Ex-Google engineer founds religion to worship Artificial Intelligence

“A Silicon Valley titan who helped create Google Street View and engineered Waymo and Uber’s self-driving cars is taking new steps to solidify technology’s place in the future,” Jennifer Smith reports for The Daily Mail. “”

“In 2015, Anthony Levandowski, 37, founded a religion called Way of the Future. It has only been revealed now as state officials in California wait for him to respond to the necessary IRS filings he must provide for it,” Smith reports. “Way of the Future has no website or headquarters but, according to Wired which obtained copies of his original filings, Levandowski is its founder and CEO.”

“The documents give its purpose is to ‘develop and promote the realization of a Godhead based on Artificial Intelligence.’ They say it aims to ‘through understanding and worship of the Godhead, contribute to the betterment of society,” Smith reports. “What’s more, he is at the heart of a legal fight between Google’s parent company Alphabet and Uber. Waymo, the self-driving car subsidiary which Alphabet owns, is suing Uber, claiming it stole trade secrets to make their own self-driving cars. The engineer they say is responsible for the theft is Levandowski who they allege downloaded 14,000 secret files before leaving Google in 2016 after nine years at the company.

Read more in the full article here.

MacDailyNews Take: California isn’t called “The Land of Fruits and Nuts” for nothing.

Now, wait, Google is suing someone claiming they stole their IP and copied their work? That’s rich.

The Google hypocrites Do Know Evil. It’s constantly right there in the mirror.

Here’s what Google’s Android looked like before and after Apple’s iPhone:

Google Android before and after Apple iPhone

People who buy Android phones and tablets reward thieves.

[Thanks to MacDailyNews Reader “Lynn Weiler” for the heads up.]

37 Comments

    1. You mean the kind that existed at Palm and…..ahem,,,APPLE…Remember the Newton? Apple had a development in 1987, and a device on the market in 1993. WAY BEFORE your iPAQ,,,,,the iPAQ is itself a knockoff of an Apple product.

    2. Did MDN claim there were zero all-screen smartphones before iPhone came out? No. They very explicitly state that was what pre-production *Android* units looked like before and after iPhone.

        1. TRIVIAL? You gotta be kidding! All screen smartphones WAS the point, certainly not trivial.

          Google wanted into the cell phone business and started copying Blackberry. Once they saw the future wasn’t in blackberry, they turned on a dime and went to screen touch. In the early years there were numerous articles on the problems at Google who quickly made a switch TO touch screen in technology, but their OS/software was buggy for a long time trying to catch up with that one change – from key stroke buttons to icon buttons. THAT tells you where Google was and was trying to do.

          That is not a trivial thing, it was at the paradigm shift.

          1. Okay, from a tech point of view it was a PDA that also contained a phone. There was even an iPaq model that did that. It didn’t have the elegant design, but it did that. I would argue that the iphones real innovation was the iPod Touch.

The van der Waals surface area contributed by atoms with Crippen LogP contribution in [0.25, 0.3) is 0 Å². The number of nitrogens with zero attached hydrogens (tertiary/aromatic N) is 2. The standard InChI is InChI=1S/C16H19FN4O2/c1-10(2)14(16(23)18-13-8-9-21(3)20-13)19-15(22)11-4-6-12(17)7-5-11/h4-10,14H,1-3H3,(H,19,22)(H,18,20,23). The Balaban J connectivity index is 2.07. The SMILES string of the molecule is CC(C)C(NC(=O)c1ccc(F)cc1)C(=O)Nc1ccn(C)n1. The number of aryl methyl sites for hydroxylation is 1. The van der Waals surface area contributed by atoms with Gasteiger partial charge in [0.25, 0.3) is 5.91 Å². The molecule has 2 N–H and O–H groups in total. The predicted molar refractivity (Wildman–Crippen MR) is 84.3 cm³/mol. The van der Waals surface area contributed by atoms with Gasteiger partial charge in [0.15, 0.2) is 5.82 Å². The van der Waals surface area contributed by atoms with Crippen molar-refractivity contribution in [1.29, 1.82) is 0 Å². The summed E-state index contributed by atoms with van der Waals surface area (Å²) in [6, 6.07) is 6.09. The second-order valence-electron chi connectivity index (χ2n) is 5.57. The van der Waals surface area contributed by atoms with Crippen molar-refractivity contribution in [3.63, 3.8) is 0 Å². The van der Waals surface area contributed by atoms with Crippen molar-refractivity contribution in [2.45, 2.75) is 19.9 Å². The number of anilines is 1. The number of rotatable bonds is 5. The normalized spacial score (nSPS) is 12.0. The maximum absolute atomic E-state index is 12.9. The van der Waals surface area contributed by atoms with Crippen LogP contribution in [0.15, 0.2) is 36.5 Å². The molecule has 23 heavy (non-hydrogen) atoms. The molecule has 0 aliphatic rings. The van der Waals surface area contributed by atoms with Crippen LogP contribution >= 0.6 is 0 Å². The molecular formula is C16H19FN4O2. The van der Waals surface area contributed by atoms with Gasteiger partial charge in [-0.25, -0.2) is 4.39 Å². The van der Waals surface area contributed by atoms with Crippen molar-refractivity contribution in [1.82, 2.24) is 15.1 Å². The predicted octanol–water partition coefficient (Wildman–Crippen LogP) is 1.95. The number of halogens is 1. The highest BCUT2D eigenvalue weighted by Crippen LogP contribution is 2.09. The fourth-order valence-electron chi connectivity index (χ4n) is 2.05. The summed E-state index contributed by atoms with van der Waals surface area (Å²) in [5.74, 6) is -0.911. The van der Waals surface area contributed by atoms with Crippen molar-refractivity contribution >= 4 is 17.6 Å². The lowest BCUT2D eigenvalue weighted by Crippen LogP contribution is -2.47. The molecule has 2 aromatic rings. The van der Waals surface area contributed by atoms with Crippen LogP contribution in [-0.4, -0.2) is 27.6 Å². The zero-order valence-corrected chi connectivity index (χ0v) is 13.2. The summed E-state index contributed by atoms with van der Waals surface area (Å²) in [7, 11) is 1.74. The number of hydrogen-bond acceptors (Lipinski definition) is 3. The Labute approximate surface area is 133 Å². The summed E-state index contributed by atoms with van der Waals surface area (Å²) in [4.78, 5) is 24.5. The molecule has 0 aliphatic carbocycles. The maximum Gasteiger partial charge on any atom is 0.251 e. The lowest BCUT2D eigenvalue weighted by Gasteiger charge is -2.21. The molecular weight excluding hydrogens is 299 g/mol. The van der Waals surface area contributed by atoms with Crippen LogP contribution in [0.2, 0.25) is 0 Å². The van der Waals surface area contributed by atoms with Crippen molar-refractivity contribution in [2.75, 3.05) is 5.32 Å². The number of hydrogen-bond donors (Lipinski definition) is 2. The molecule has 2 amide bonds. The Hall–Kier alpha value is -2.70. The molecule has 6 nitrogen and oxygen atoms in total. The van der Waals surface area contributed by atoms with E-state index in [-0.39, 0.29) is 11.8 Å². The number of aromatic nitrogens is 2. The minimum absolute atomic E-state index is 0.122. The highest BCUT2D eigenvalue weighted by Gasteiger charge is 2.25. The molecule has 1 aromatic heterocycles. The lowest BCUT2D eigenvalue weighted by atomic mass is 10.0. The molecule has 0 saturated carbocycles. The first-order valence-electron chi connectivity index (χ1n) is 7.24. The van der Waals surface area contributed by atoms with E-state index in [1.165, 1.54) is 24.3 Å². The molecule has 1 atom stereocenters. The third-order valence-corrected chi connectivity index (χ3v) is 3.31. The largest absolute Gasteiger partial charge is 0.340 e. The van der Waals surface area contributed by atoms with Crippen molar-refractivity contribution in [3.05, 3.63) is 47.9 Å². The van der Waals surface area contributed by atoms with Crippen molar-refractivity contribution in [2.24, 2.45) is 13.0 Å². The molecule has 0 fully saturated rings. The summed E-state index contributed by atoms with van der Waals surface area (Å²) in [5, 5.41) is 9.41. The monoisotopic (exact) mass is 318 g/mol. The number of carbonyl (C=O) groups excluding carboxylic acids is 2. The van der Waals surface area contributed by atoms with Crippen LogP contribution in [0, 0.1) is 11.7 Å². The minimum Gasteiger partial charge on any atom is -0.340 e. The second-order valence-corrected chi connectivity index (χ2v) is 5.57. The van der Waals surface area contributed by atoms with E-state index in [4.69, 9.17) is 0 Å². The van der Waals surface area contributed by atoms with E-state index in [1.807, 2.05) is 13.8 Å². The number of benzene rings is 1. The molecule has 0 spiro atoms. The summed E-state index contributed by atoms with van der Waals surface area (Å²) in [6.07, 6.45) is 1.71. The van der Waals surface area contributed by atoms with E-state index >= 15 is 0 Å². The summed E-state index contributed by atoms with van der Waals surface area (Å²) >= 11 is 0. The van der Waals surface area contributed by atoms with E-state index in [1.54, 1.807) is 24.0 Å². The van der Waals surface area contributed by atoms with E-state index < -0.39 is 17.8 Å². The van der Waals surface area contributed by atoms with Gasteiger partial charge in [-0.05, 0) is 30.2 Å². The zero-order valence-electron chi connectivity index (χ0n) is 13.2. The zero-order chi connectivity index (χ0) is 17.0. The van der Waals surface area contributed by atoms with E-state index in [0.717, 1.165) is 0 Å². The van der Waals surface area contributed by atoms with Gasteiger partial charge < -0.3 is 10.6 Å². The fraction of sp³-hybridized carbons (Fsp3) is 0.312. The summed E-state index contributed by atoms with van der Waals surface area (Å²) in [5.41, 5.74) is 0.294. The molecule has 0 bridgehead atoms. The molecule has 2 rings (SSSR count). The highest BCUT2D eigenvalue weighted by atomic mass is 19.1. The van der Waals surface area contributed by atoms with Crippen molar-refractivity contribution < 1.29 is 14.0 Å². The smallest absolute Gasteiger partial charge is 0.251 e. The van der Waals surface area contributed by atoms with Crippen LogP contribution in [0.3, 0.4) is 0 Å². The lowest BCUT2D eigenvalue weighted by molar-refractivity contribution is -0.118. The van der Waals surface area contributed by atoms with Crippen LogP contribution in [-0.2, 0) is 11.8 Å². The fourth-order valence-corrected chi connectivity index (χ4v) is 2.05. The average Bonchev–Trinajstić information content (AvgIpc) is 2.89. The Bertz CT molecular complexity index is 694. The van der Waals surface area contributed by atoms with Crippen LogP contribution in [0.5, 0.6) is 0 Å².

As far as screens…it’s a touchscreen, which they were supplied by others.

            Good design, ballsy, but these elements were already out there.

            1. The current trend for attachments to smartphones I think were ‘inspired’ by the Springboard modules for the Handspring PDAs. Among the modules was one that made the Handspring a cellphone. I wouldn’t be surprised if the attachment market gets a good foothold Apple will follow suit with iPhones with magnetic connectors for those devices.

    3. Are you really trying to equate an interface that REQUIRED a stylus with either the Blackberry like Android phone or the iPhone like Android phone or the iPhone itself, none of which required a stylus? The interfaces are fundamentally different. Finger input with multi touch is, at is very core, a different interface than one that requires a stylus.

      The same goes for the people that claim the Newton or the Palm Pilot were the same as the iPhone interface. They are fundamentally different.

      Google only went to the multi touch (finger touch) interface after Schmidt saw a prototype as part of Apple’s board. Yes, Google started working on the iPhone like interface long before Steve Jobs publicly announced the iPhone (a common Android fan claim), but that was well AFTER Steve Jobs showed a prototype iPhone to Apple’s board (including Schmidt).

      The bottom line remains: first came the iPhone then came the Android phone (with the finger input and multi touch).

          1. But Nobody did it. Nor did they attempt it until Apple showed that it could be done in production and in commercial use. There was NO interest in it until Apple’s. Others didn’t even pursue it until Apple proved it beyond proof of concept.

            Proof of concept doesn’t a unicorn make.

      1. You could easily use the nail on your finger for input in those resistive displays. The stylus was simply a more ‘precise’ way to interact with your device similar to the Apple pencil for iPads. As for multitouch, PalmOS at the time did have support for up to 2 touch points for rudimentary multi-touch.

  1. My guess: this is some sort of updated version of the twinkies defense. His lawyers are telling him he needs an excuse a typical CA jury would believe, and claiming some really creative (i.e., odd) religious reason just might work.

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